Sling TV’s growing pains: Final Four stream fail, subscriber caps


Today's Best Tech Deals

Picked by TechHive's Editors

Top Deals On Great Products

Picked by Techconnect's Editors

Those who wanted to see what Sling TV was all about during the NCAA’s Final Four weekend didn’t get the most flattering picture of the new streaming video service.

Instead of seeing Wisconsin’s glorious upset of Kentucky without interruption, some viewers got choppy video and errors. In a Twitter post, Sling blamed the problems on “extreme sign-ups and streaming,” and said its engineers “rebalanced load across network partners” in an attempt to compensate.

Sling TV, which costs $20 per month for 20 streaming TV channels, was the only legal way to watch every TNT or TBS March Madness game without a cable or satellite subscription. While the NCAA also put its games online, the TBS and TNT feeds had a time limit that required a pay TV login to remove.

Sling TV CEO Kevin Lynch told Re/code that the problems only affected around 1,000 users. He also said the company is rolling out new software this week that should help with future spikes in demand. A big spike should be coming, Re/code notes, with Sling set to add HBO as a $15 per month option before this month’s Game of Thrones premiere.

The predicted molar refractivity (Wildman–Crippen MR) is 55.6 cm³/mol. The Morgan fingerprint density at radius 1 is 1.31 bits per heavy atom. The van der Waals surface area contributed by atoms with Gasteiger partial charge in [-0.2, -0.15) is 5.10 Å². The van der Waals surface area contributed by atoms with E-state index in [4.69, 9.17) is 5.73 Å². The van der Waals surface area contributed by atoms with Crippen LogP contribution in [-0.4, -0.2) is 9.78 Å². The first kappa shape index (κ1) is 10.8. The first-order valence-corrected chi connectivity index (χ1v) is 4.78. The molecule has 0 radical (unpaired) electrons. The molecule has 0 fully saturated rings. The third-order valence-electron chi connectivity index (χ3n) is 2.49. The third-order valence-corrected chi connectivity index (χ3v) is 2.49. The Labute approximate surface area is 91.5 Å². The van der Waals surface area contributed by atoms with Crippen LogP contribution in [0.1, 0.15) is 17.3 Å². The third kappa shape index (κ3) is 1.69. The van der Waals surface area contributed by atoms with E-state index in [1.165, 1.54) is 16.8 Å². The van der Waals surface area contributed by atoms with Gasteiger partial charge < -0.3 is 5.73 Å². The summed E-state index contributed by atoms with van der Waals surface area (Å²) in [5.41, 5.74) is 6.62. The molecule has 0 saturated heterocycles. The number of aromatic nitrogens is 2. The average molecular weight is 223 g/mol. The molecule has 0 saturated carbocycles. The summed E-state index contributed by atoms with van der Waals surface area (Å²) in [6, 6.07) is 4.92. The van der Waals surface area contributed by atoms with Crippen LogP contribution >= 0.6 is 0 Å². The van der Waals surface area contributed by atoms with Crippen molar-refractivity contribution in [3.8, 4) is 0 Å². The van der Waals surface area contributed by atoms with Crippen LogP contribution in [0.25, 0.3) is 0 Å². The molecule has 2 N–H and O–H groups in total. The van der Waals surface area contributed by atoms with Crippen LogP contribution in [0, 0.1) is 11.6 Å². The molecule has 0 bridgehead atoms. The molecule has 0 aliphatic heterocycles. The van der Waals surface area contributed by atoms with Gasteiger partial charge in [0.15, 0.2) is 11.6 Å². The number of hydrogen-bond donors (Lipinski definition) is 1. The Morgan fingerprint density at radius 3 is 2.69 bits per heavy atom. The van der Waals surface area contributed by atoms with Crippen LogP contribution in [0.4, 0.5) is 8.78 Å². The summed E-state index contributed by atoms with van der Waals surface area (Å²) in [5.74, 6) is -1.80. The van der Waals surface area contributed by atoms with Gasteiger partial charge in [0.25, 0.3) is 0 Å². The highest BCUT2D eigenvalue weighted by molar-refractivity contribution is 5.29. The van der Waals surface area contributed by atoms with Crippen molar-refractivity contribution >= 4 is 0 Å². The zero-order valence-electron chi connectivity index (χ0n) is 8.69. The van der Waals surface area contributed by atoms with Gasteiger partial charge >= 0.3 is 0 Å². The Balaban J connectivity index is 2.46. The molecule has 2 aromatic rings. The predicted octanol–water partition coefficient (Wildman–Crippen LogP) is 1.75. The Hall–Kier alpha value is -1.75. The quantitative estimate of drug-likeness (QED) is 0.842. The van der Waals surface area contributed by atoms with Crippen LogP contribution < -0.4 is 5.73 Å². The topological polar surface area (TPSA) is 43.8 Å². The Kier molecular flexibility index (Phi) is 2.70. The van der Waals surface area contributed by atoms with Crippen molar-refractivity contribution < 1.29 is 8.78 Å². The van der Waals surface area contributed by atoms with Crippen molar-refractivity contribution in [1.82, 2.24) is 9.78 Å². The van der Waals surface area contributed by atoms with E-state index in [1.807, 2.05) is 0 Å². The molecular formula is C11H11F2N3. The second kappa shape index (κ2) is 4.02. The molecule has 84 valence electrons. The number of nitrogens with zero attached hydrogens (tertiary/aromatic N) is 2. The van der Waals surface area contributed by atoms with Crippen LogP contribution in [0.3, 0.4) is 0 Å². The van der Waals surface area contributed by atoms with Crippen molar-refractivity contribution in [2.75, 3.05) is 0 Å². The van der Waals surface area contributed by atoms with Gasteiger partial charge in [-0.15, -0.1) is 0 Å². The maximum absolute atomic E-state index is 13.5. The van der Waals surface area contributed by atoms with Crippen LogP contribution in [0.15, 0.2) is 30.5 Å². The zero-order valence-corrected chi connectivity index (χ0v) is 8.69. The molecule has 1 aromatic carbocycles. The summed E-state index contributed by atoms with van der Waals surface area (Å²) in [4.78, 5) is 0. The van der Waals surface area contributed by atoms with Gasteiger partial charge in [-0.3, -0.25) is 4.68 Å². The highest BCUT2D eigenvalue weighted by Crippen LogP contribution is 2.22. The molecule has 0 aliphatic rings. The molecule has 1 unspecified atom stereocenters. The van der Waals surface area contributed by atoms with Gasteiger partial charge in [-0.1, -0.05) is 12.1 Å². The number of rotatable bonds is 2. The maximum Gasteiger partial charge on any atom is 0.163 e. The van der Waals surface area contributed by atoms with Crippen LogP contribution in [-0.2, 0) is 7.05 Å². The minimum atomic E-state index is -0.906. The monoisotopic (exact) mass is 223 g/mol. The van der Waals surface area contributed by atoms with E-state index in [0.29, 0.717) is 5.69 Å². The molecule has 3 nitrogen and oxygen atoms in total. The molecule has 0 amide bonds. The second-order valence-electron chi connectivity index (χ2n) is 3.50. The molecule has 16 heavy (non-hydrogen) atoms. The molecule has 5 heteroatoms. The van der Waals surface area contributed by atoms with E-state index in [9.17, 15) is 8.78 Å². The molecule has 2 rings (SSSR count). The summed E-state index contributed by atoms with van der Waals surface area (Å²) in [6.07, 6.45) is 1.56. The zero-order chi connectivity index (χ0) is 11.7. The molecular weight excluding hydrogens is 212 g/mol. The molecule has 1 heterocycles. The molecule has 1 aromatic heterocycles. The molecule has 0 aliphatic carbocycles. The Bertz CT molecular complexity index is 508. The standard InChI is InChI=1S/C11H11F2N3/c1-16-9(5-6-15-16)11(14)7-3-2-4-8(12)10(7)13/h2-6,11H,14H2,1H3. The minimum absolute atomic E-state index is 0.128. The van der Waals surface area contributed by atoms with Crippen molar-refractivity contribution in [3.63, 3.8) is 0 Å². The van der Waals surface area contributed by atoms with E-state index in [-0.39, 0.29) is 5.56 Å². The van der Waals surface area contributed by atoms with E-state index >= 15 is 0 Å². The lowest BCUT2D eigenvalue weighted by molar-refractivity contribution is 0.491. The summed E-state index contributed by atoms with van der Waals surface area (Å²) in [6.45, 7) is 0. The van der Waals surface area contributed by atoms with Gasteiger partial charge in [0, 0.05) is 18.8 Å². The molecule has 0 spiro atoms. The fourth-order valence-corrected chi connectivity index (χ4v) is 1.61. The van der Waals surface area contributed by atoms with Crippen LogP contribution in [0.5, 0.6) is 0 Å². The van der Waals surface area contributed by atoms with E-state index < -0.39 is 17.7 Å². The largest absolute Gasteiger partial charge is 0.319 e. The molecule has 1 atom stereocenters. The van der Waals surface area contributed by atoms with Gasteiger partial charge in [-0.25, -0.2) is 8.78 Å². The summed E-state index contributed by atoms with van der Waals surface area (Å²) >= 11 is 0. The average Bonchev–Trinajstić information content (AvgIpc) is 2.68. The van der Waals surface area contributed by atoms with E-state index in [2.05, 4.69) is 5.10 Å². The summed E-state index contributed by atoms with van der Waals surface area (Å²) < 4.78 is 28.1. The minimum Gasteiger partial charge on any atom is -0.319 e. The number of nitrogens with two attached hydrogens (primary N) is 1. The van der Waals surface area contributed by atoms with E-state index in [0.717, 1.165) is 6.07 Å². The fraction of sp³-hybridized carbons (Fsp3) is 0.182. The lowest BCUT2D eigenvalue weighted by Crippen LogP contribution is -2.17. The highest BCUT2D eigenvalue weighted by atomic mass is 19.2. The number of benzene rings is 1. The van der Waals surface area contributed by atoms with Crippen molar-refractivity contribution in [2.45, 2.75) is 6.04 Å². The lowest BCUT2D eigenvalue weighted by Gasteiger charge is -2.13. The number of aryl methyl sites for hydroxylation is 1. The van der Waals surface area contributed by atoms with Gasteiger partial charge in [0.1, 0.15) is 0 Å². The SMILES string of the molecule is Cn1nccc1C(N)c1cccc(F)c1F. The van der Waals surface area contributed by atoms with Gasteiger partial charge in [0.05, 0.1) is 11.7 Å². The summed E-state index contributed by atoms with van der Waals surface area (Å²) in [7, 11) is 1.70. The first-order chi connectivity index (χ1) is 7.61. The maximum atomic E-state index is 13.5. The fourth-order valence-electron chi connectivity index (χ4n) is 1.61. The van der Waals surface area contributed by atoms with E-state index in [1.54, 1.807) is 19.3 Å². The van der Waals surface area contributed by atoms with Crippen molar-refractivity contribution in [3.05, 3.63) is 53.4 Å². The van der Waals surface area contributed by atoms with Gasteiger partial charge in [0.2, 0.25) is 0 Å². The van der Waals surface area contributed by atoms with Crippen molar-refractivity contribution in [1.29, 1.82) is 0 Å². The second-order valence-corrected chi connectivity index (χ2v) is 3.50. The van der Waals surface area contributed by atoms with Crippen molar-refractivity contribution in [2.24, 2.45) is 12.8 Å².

If there’s a silver lining for existing Sling TV users, it’s that fewer people sticking with the service could be better in the long run. As AdAge reported out last week, Sling’s deals with TV networks mandate that the total number of subscribers stay under 2 million, according to Discovery's CEO. Otherwise, the networks have the right to walk away from the service.

A report last month claimed that Sling TV had notched 100,000 subscribers—a figure that remains unconfirmed by Sling itself—so it’s unlikely that the service will hit its cap anytime soon. And even if Sling passed the 2 million mark, networks could still decide they won’t want to give up the revenue stream. Still, it seems they do have an escape clause if they feel like Sling is becoming too much of a threat to lucrative cable bundles.

Why this matters: Alternatives to cable have been popping up everywhere lately. Beyond Sling TV, Sony just launched its own streaming service called Playstation Vue. Apple is also rumored to be working on its own channel bundle, and will carry HBO Now as a standalone service this month. TV networks are caught between wanting to reach people who’ve already abandoned cable, and not wanting those expensive bundles to collapse too quickly. But with high-profile failures to stream like the one Sling experienced, the networks are likely breathing just a little easier.

Note: When you purchase something after clicking links in our articles, we may earn a small commission. Read our affiliate link policy for more details.
Shop Tech Products at Amazon